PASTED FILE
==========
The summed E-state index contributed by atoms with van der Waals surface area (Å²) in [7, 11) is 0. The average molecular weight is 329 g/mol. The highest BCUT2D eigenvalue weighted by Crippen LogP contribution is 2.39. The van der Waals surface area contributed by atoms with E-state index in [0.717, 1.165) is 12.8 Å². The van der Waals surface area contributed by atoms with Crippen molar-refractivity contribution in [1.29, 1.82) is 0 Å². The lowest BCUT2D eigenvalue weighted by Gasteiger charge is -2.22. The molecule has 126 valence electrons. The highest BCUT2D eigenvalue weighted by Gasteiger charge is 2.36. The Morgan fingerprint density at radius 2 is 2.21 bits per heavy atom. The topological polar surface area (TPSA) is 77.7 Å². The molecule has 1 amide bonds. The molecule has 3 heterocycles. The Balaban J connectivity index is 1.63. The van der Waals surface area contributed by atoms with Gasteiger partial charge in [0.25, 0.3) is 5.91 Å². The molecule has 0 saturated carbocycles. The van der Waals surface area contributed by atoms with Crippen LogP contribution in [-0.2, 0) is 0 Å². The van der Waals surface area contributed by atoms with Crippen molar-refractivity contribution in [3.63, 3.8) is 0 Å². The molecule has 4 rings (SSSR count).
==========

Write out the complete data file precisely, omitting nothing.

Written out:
The summed E-state index contributed by atoms with van der Waals surface area (Å²) in [7, 11) is 0. The average molecular weight is 329 g/mol. The highest BCUT2D eigenvalue weighted by Crippen LogP contribution is 2.39. The van der Waals surface area contributed by atoms with E-state index in [0.717, 1.165) is 12.8 Å². The van der Waals surface area contributed by atoms with Crippen molar-refractivity contribution in [1.29, 1.82) is 0 Å². The lowest BCUT2D eigenvalue weighted by Gasteiger charge is -2.22. The molecule has 126 valence electrons. The highest BCUT2D eigenvalue weighted by Gasteiger charge is 2.36. The Morgan fingerprint density at radius 2 is 2.21 bits per heavy atom. The topological polar surface area (TPSA) is 77.7 Å². The molecule has 1 amide bonds. The molecule has 3 heterocycles. The Balaban J connectivity index is 1.63. The van der Waals surface area contributed by atoms with Gasteiger partial charge in [0.25, 0.3) is 5.91 Å². The molecule has 0 saturated carbocycles. The van der Waals surface area contributed by atoms with Crippen LogP contribution in [-0.2, 0) is 0 Å². The van der Waals surface area contributed by atoms with Crippen molar-refractivity contribution in [3.63, 3.8) is 0 Å². The molecule has 4 rings (SSSR count).